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A Tale of Two Data Businesses: Incyte, Gene Logic Evolve Strategies for Growth


Despite declining database revenues, companies peddling biological information remain bullish about their chances for success in the coming year.

Incyte last week reported a 62 percent year-over-year drop in second-quarter revenues, which come primarily from its information business — down to $11.0 million in Q2 2003 from $29.1 million in Q2 2002. Nevertheless, it predicted annual revenues of $50 million to $60 million overall and said it expects to be operating on a cash-flow-neutral or cash-flow-positive basis by the end of the year.

Similarly, Gene Logic reported a quarterly revenue fall-off of seven percent for its information business — down to $13.1 million from $14.1 million in Q2 2002 — but also predicts a pick-up in sales for the second half of the year. The company expects its total revenues, including fees for CRO services from its newly acquired TherImmune subsidiary, to reach $80 million to $84 million for the year.

The two firms have embarked upon radically divergent strategies — and messaging tactics — to meet their revenue goals. In Incyte’s view, the key is to pare down its information business to a bare-bones operation that is clearly independent of its drug discovery activities. “There is some synergy [between the information business and drug discovery], but they are very distinct businesses in terms of how they operate and what they need to have supporting them,” said Pamela Murphy, VP of investor relations and corporate communications for Incyte.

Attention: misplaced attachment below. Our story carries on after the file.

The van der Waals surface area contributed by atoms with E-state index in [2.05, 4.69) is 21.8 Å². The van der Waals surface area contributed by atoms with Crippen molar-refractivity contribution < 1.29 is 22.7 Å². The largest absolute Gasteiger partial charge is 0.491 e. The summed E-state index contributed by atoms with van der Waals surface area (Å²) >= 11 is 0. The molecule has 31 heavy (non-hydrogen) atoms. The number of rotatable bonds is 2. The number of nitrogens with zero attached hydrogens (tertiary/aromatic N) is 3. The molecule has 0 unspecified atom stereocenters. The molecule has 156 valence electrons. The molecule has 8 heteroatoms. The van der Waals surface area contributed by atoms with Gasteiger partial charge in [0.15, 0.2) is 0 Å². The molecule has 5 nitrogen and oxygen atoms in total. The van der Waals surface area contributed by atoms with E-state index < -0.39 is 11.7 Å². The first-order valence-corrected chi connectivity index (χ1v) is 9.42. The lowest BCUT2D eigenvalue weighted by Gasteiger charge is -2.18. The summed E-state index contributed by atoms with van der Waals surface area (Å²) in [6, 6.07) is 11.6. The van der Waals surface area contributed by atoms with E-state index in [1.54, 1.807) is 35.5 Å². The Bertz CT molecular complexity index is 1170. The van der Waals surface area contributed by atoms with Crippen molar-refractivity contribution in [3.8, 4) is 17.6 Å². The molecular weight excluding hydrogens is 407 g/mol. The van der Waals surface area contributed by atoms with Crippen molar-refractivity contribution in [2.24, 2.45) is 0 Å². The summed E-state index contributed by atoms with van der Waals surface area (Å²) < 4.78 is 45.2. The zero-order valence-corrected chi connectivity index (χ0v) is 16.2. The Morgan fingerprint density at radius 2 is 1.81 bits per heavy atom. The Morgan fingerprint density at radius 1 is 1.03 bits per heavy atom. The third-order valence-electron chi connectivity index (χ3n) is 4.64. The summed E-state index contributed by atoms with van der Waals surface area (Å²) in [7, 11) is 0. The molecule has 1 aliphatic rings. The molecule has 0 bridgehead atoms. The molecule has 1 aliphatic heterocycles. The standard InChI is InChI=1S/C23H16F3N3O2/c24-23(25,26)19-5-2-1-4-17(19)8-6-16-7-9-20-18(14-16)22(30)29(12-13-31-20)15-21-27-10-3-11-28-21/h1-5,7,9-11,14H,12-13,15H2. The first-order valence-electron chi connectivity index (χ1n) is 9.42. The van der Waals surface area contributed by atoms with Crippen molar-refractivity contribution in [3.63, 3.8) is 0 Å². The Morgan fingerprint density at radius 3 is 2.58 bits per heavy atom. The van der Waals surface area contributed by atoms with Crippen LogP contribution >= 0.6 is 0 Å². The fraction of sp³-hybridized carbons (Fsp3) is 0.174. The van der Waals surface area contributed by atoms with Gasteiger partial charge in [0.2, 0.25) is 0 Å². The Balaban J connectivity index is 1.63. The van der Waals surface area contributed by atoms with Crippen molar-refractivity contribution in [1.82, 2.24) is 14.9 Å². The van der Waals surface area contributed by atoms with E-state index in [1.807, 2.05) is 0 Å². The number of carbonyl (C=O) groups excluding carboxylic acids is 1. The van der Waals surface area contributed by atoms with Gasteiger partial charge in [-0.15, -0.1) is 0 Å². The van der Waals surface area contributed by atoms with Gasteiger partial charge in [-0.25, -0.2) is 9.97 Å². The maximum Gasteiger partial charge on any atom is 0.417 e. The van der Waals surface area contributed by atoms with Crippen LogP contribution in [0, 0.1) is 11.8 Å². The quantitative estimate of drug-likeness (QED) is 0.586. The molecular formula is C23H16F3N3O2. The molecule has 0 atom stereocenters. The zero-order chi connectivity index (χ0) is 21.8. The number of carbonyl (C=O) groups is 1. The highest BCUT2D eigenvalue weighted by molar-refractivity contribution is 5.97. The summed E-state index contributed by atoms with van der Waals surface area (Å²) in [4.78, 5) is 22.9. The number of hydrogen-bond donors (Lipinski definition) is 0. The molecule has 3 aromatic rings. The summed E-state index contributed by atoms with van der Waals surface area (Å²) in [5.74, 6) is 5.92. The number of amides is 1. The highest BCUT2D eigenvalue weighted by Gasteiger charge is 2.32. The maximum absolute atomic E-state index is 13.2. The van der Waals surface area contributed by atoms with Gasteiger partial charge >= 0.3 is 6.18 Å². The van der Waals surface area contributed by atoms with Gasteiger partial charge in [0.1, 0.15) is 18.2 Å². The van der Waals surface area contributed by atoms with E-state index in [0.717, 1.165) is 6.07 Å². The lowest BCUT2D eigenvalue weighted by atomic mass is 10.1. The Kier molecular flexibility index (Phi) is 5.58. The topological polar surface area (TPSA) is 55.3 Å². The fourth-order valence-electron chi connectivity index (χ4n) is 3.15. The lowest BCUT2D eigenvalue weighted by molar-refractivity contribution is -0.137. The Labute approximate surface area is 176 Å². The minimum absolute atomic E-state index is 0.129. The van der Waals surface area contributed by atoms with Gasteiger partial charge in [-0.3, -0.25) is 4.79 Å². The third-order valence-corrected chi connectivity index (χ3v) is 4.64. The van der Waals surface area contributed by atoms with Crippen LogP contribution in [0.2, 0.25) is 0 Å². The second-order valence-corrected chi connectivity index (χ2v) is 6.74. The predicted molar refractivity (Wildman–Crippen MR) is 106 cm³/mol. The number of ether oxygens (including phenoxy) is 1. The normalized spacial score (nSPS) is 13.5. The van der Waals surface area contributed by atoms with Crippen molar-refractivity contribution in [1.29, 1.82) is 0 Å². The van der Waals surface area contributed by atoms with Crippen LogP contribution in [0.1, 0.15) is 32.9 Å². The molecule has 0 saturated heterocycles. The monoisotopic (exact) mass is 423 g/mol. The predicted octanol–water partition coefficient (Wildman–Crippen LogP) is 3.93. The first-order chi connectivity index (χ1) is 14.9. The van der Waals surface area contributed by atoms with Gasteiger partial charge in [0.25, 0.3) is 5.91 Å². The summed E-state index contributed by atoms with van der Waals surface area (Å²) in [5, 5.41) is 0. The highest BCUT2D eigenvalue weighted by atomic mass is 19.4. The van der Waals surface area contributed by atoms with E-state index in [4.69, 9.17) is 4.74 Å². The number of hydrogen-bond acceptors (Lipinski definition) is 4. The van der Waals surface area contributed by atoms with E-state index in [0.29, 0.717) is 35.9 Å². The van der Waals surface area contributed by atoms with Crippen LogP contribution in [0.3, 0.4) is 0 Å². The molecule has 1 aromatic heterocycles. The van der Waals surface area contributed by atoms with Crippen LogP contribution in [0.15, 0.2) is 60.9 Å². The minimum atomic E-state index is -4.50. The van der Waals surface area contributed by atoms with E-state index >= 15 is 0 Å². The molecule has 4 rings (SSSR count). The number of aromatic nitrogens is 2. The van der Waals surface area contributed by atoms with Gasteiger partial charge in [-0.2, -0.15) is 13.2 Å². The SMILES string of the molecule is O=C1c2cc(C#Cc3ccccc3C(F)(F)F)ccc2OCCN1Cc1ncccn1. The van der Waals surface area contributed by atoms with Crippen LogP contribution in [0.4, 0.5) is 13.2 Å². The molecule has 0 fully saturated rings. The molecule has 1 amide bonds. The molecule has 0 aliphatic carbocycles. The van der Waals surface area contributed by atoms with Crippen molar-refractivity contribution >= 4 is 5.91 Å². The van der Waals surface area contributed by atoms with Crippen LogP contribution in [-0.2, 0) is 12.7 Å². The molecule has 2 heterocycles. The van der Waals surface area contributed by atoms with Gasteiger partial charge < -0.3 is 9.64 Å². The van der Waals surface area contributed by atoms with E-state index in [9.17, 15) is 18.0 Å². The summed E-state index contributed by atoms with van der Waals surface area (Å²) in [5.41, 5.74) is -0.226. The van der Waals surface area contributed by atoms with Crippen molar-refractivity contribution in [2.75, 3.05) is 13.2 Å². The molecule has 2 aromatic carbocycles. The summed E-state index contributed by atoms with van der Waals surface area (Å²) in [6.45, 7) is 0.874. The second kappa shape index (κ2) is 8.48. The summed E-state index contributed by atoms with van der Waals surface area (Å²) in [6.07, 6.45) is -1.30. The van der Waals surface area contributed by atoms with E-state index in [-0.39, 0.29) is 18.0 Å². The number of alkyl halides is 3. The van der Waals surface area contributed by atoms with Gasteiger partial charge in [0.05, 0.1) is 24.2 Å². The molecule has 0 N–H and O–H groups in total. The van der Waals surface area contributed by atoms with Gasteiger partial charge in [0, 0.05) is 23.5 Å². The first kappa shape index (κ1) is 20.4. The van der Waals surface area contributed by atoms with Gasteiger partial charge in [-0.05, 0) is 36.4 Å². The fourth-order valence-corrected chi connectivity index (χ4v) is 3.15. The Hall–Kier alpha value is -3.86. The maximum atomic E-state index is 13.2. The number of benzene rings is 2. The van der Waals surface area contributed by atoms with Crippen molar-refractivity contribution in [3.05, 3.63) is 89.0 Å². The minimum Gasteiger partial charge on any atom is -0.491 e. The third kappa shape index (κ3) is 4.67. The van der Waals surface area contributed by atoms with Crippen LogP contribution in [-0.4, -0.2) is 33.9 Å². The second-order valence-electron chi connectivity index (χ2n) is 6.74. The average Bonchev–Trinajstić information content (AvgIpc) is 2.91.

Gene Logic, on the other hand, is taking the opposite tack — busily integrating two firms into one in hopes of delivering a set of capabilities that is greater than the sum of its parts. “We don’t want to give customers the perception that there are two different companies and two different product lines here,” said Phil Rohrer, Gene Logic CFO, during a conference call to discuss the company’s second-quarter earnings. The TherImmune acquisition, which closed in April, “was built around the unique juxtaposition of two different technologies that will allow us to go out into the marketplace in a way that no one else has ever done,” Rohrer said.

From BioKnowledge to Biocuration

Incyte announced plans last week to halt its in-house sequencing operations and consolidate its three information products — LifeSeq Foundation, ZooSeq, and the BioKnowledge Library — into a single “biocuration” product that will be available in 2004. Lee Bendekgey, executive vice president and general manager of information products for Incyte, defined “biocuration” as “the synthesis, quality control, and organization of all public and Incyte-proprietary genomic and proteomics information, as well as the published literature.”

The new product will be modeled after the BioKnowledge Library, a manually curated resource of protein information gleaned from the scientific literature. Although the company will stop adding genomic sequence data to the new resource, it will continue to “compile, categorize, and catalogue information that exists in the public domain as well as in Incyte’s databases,” Murphy said.

Eliminating the costs of sequencing will enable Incyte to offer the biocuration product at a lower price than its current products. Curators at the company’s Beverly, Mass., office (the original headquarters of Proteome) and its Palo Alto headquarters will contribute to the new product. The information business currently employs around 70 staffers, but it’s unlikely that all of them will be with the company by the time it launches the new product. “With the reduced costs we expect to realize as a function of becoming a smaller organization when we launch our new product, we believe the information products unit will be profitable in 2004,” Bendegkey said.

The streamlining will follow on the heels of the restructuring of Incyte’s drug discovery operations, which it wrapped up during the second quarter. In a move that saved $10 million, the company eliminated 52 positions at its San Diego drug discovery laboratory and target validation wet lab in Palo Alto, and consolidated all discovery activities to a single site in Wilmington, Del., bringing its total drug discovery staff to 130.